Frontier land is land that has not yet been cultivated for production (but not deforested land, I would stress) and it is estimated that there is around 90 million hectares of it in Brazil. Those interested in investing in frontier land would be well advised to make parallel investments in more established agricultural land, which will yield crops while the frontier land is being prepared. Even developed land in Brazil, however, commands prices of between $3,000 and $11,000 per hectare, which is again competitive in the world land market.
Brazil recognises the importance of agribusiness to its economy, particularly as a significant proportion of its exports are from the agriculture business. Brazil’s major agricultural product is soya but there has been growth in other products such as sugar and sugar-alcohol, meat, coffee, cereals and fruit. The Brazilian government is also, unsurprisingly, very much in support of biofuels, as it is the world’s leading exporter of ethanol. Brazil has been an advocate of biofuels since the 1970s and as a result is the second biggest producer behind the US.
Brazilians believe that they have enough arable land for food as well as fuel. Cultivation of sugar cane for ethanol accounts for just 1% of Brazil’s 340 million hectares of arable land. It produces sugar cane-based ethanol, a cheaper product that requires less land and has less ecological impact than corn-based ethanol produced predominantly in the US. Brazil’s overall economy grew at an annual rate of 5.8% in the first quarter of the year, boosted by both a construction boom and high world food prices.
Global financial markets continue to recognise the Brazilian Real and in June 2008, Standard & Poors and Fitch upgraded Brazil’s long term sovereign debt to investment status, which will make it attractive to a broad range of international institutional investors such as big pension funds. Growth in Brazil has been helped along by consumers with rising incomes and access to credit. A new middle class is developing with the introduction of welfare support programmes and increases in the minimum wage.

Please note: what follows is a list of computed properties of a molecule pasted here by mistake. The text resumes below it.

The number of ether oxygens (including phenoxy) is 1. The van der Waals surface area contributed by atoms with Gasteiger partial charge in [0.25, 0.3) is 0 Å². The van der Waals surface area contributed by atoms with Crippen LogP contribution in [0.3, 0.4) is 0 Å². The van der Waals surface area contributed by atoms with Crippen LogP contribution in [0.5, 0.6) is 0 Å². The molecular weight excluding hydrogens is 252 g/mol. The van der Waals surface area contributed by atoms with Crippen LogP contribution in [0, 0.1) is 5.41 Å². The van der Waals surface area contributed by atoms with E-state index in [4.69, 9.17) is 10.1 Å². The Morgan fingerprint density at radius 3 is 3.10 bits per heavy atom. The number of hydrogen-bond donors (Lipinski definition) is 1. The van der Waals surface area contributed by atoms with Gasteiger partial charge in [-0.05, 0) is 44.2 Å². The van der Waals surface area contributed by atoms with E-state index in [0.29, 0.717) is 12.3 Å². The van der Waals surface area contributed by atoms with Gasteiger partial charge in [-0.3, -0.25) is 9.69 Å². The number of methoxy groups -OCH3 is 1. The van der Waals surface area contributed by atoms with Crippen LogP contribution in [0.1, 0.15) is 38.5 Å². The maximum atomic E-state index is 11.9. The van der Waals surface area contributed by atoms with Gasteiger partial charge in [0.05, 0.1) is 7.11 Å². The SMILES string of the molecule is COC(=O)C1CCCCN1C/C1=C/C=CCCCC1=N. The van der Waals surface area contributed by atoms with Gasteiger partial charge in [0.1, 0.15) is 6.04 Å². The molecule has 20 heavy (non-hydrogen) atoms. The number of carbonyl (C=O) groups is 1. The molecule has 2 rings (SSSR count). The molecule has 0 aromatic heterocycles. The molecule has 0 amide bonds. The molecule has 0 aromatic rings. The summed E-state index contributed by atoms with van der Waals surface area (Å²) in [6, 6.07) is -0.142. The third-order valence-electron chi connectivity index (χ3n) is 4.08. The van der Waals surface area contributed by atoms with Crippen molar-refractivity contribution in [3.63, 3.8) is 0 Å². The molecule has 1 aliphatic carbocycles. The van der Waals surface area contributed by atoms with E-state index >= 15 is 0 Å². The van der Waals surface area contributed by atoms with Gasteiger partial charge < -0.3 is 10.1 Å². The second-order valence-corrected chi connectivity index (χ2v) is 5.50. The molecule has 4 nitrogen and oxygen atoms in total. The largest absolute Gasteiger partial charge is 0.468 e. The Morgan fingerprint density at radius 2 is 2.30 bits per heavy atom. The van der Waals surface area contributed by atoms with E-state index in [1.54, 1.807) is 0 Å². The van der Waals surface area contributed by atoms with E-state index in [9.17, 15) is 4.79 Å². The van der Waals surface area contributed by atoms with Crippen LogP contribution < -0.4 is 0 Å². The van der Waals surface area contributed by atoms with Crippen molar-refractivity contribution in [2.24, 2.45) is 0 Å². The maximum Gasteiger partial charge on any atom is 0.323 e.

It is now possible for those living on the poverty line to improve their living conditions and gain access to the middle class. Brazil’s growing middle class provides an easily accessible market for food crops and also ethanol products. Brazil is serious about biofuels; currently all gasoline in Brazil contains 25% biofuel and 80% of new cars run purely on ethanol, providing investors with an income on the doorstep. Brazil also has plans to push into producing biodiesel for trucks and buses. Moreover, Brazil is well placed to supply the US with both food and ethanol to meet its biofuels targets. Currently, the US imposes tariffs on Brazil’s sugar-based ethanol exports to protect its own corn-based ethanol market.
However, US Republican candidate, John McCain, has recently announced that he supports ending subsidies for US ethanol production and applauded Brazil’s drive to find clean energy sources. The pressure is mounting to remove protectionist subsidies and tariffs in developed nations around the world. Clearly it is not practical for most investors to become farmers to take advantage of these opportunities. Instead, there is a growing number of large scale agricultural businesses whose expertise can be harnessed by professional investors in forming strategies to secure exposure to these markets.
Investment in agriculture is certain to grow over the coming years, as a product of supply rushing to meet demand. As well as being a good opportunity in its own right, it is also a welcome opportunity to further diversify investment portfolios, particularly at a time when institutional investors are taking a greater interest in uncorrelated, long term asset streams. For financial advisers and their clients, there will also be a growing number of accessible routes into the market, whether it be in pooled funds or exchange traded commodities, which mean that the opportunities will not only be accessible to the large professional investor, but also to smaller investors.